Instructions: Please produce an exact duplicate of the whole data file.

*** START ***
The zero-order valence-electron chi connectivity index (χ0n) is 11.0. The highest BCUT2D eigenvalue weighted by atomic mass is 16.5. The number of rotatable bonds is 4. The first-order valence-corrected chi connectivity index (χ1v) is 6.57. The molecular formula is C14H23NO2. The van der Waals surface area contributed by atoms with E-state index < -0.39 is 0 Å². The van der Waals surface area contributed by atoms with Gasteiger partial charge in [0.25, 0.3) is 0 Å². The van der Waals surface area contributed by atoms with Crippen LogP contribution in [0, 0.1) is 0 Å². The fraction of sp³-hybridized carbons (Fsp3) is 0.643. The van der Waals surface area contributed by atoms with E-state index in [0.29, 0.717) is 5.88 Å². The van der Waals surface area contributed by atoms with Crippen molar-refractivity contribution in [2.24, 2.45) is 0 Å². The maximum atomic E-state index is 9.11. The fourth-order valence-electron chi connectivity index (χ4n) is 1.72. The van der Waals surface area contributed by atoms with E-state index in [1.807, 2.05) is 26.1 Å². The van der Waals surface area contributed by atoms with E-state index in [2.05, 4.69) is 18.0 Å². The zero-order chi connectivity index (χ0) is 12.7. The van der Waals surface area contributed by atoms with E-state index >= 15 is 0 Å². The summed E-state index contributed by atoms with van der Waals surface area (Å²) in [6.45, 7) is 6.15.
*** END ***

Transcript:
The zero-order valence-electron chi connectivity index (χ0n) is 11.0. The highest BCUT2D eigenvalue weighted by atomic mass is 16.5. The number of rotatable bonds is 4. The first-order valence-corrected chi connectivity index (χ1v) is 6.57. The molecular formula is C14H23NO2. The van der Waals surface area contributed by atoms with E-state index < -0.39 is 0 Å². The van der Waals surface area contributed by atoms with Gasteiger partial charge in [0.25, 0.3) is 0 Å². The van der Waals surface area contributed by atoms with Crippen LogP contribution in [0, 0.1) is 0 Å². The fraction of sp³-hybridized carbons (Fsp3) is 0.643. The van der Waals surface area contributed by atoms with E-state index in [0.29, 0.717) is 5.88 Å². The van der Waals surface area contributed by atoms with Crippen molar-refractivity contribution in [2.24, 2.45) is 0 Å². The maximum atomic E-state index is 9.11. The fourth-order valence-electron chi connectivity index (χ4n) is 1.72. The van der Waals surface area contributed by atoms with E-state index in [1.807, 2.05) is 26.1 Å². The van der Waals surface area contributed by atoms with E-state index in [2.05, 4.69) is 18.0 Å². The zero-order chi connectivity index (χ0) is 12.7. The van der Waals surface area contributed by atoms with E-state index >= 15 is 0 Å². The summed E-state index contributed by atoms with van der Waals surface area (Å²) in [6.45, 7) is 6.15.